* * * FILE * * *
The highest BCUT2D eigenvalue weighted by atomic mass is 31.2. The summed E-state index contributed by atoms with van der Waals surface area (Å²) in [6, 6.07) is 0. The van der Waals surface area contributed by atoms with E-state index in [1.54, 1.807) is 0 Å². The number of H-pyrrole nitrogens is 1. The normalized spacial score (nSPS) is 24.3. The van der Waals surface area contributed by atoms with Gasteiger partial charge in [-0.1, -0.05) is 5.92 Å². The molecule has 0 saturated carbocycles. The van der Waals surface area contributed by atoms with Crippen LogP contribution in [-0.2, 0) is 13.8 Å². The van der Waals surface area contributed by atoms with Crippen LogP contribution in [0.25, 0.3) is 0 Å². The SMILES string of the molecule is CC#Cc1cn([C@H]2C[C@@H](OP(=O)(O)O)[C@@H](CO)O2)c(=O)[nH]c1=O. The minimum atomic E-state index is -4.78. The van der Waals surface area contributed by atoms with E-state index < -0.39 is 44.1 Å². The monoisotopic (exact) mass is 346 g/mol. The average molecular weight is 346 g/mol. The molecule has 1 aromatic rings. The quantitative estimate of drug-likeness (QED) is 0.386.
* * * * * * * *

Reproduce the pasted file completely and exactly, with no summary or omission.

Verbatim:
The highest BCUT2D eigenvalue weighted by atomic mass is 31.2. The summed E-state index contributed by atoms with van der Waals surface area (Å²) in [6, 6.07) is 0. The van der Waals surface area contributed by atoms with E-state index in [1.54, 1.807) is 0 Å². The number of H-pyrrole nitrogens is 1. The normalized spacial score (nSPS) is 24.3. The van der Waals surface area contributed by atoms with Gasteiger partial charge in [-0.1, -0.05) is 5.92 Å². The molecule has 0 saturated carbocycles. The van der Waals surface area contributed by atoms with Crippen LogP contribution in [-0.2, 0) is 13.8 Å². The van der Waals surface area contributed by atoms with Crippen LogP contribution in [0.25, 0.3) is 0 Å². The SMILES string of the molecule is CC#Cc1cn([C@H]2C[C@@H](OP(=O)(O)O)[C@@H](CO)O2)c(=O)[nH]c1=O. The minimum atomic E-state index is -4.78. The van der Waals surface area contributed by atoms with E-state index < -0.39 is 44.1 Å². The monoisotopic (exact) mass is 346 g/mol. The average molecular weight is 346 g/mol. The molecule has 1 aromatic rings. The quantitative estimate of drug-likeness (QED) is 0.386.